World Economy

Venezuela Expects ‘Petro’ to Draw Overseas Investments

Venezuela Expects ‘Petro’ to Draw Overseas Investments  Venezuela Expects ‘Petro’ to Draw Overseas Investments

Venezuela’s new ‘petro’ cryptocurrency will attract investments from Turkey, Qatar, the United States and Europe, the country’s cryptocurrency regulator said on Friday.

The government of President Nicolas Maduro, which says the petro will help skirt financial sanctions by Washington, has scheduled the first petro sale for Tuesday, CNBC reported.

Skeptics say that concerns about Venezuela’s financial solvency will likely limit investor interest, while the US Treasury Department has warned the petro may violate sanctions against the OPEC nation.

“On Tuesday, there will be quite a few announcements about the start of the process,” Venezuelan Cryptocurrency Superintendent Carlos Vargas said on the sidelines of a political meeting in Caracas.

“And there will surely be a lot of investors from Qatar, Turkey, and other parts of the Middle East, though Europeans and Americans will also participate.” He did not elaborate.

The Venezuelan government has not provided full details about the petro. But advisers working for the government recommended that 38.4% of the petros should be sold in a private auction at a discount of 60%.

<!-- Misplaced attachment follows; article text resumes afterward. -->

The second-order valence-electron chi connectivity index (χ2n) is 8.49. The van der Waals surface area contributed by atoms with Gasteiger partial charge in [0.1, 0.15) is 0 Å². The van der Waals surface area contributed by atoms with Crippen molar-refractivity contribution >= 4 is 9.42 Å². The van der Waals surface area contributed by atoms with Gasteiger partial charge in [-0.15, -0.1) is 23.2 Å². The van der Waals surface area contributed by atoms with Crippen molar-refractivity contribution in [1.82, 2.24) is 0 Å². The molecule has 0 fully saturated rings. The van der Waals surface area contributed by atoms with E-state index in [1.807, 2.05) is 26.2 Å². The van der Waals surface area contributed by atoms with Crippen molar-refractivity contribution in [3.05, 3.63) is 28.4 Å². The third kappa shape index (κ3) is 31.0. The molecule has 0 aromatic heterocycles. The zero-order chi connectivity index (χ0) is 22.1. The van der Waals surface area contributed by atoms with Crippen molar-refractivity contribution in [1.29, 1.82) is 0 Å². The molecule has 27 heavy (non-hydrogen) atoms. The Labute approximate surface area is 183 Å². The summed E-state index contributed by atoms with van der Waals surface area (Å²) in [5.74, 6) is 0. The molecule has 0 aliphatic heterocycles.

Venezuela is suffering quadruple-digit inflation and chronic shortages of food and medicine, which have spurred increased incidents of malnutrition and preventable diseases.

Maduro says his government is the victim of an “economic war” led by opposition politicians with the help of the government of US President Donald Trump.

Sanctions levied last year by Washington block US banks and investors from acquiring newly issued Venezuelan debt, effectively preventing the struggling nation from borrowing abroad to bring in new hard currency or refinance existing debt.

As authoritarianism continues to tighten its grip on the oil-rich nation, large numbers of its citizens are fleeing, citing the economic crisis and rampant crime as reasons for departure. In the last six months of 2017, 210,000 Venezuelans came to Colombia, according to officials in Colombia, and the numbers are growing in other countries. At least 500,000 people have fled Venezuela this year. That’s the lowest estimate around. Colombia says that over a million of them are living there now.  Venezuelans have been trickling out of the country for at least 10 years.

Venezuela is steeped in economic and political turmoil. Inflation last year surpassed 2,600%, according to opposition lawmakers, which has exacerbated severe shortages of food and medicine.

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